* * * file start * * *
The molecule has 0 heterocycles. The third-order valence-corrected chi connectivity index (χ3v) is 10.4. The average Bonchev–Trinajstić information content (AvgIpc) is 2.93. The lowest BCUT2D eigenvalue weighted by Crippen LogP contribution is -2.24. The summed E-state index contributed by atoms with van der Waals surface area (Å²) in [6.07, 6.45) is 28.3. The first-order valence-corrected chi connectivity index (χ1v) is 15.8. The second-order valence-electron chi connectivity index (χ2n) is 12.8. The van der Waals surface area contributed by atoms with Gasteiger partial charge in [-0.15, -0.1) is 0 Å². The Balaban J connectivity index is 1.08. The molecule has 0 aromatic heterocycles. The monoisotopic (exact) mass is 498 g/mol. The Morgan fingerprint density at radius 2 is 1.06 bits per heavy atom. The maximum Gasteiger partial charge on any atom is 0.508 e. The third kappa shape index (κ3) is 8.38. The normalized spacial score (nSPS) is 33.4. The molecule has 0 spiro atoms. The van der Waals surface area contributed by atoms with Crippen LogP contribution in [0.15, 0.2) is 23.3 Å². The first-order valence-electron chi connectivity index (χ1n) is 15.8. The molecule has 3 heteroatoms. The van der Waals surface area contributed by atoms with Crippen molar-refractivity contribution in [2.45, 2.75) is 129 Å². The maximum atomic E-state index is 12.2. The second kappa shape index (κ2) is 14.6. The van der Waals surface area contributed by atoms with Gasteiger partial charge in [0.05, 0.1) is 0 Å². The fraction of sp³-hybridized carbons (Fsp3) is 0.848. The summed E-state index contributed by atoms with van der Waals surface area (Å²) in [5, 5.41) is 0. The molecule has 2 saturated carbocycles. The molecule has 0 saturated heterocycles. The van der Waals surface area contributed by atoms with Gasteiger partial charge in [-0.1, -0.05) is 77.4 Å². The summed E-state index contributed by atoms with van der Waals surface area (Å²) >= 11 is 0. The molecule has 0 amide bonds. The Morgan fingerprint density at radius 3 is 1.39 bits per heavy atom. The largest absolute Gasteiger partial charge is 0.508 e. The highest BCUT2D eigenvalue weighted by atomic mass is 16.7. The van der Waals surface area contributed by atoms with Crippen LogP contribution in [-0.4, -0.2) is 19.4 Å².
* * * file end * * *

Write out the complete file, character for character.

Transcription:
The molecule has 0 heterocycles. The third-order valence-corrected chi connectivity index (χ3v) is 10.4. The average Bonchev–Trinajstić information content (AvgIpc) is 2.93. The lowest BCUT2D eigenvalue weighted by Crippen LogP contribution is -2.24. The summed E-state index contributed by atoms with van der Waals surface area (Å²) in [6.07, 6.45) is 28.3. The first-order valence-corrected chi connectivity index (χ1v) is 15.8. The second-order valence-electron chi connectivity index (χ2n) is 12.8. The van der Waals surface area contributed by atoms with Gasteiger partial charge in [-0.15, -0.1) is 0 Å². The Balaban J connectivity index is 1.08. The molecule has 0 aromatic heterocycles. The monoisotopic (exact) mass is 498 g/mol. The Morgan fingerprint density at radius 2 is 1.06 bits per heavy atom. The maximum Gasteiger partial charge on any atom is 0.508 e. The third kappa shape index (κ3) is 8.38. The normalized spacial score (nSPS) is 33.4. The molecule has 0 spiro atoms. The van der Waals surface area contributed by atoms with Crippen LogP contribution in [0.15, 0.2) is 23.3 Å². The first-order valence-electron chi connectivity index (χ1n) is 15.8. The molecule has 3 heteroatoms. The van der Waals surface area contributed by atoms with Crippen molar-refractivity contribution in [2.45, 2.75) is 129 Å². The maximum atomic E-state index is 12.2. The second kappa shape index (κ2) is 14.6. The van der Waals surface area contributed by atoms with Gasteiger partial charge in [0.05, 0.1) is 0 Å². The fraction of sp³-hybridized carbons (Fsp3) is 0.848. The summed E-state index contributed by atoms with van der Waals surface area (Å²) in [5, 5.41) is 0. The molecule has 2 saturated carbocycles. The molecule has 0 saturated heterocycles. The van der Waals surface area contributed by atoms with Gasteiger partial charge in [-0.1, -0.05) is 77.4 Å². The summed E-state index contributed by atoms with van der Waals surface area (Å²) >= 11 is 0. The molecule has 0 amide bonds. The Morgan fingerprint density at radius 3 is 1.39 bits per heavy atom. The largest absolute Gasteiger partial charge is 0.508 e. The highest BCUT2D eigenvalue weighted by atomic mass is 16.7. The van der Waals surface area contributed by atoms with Crippen LogP contribution in [-0.4, -0.2) is 19.4 Å².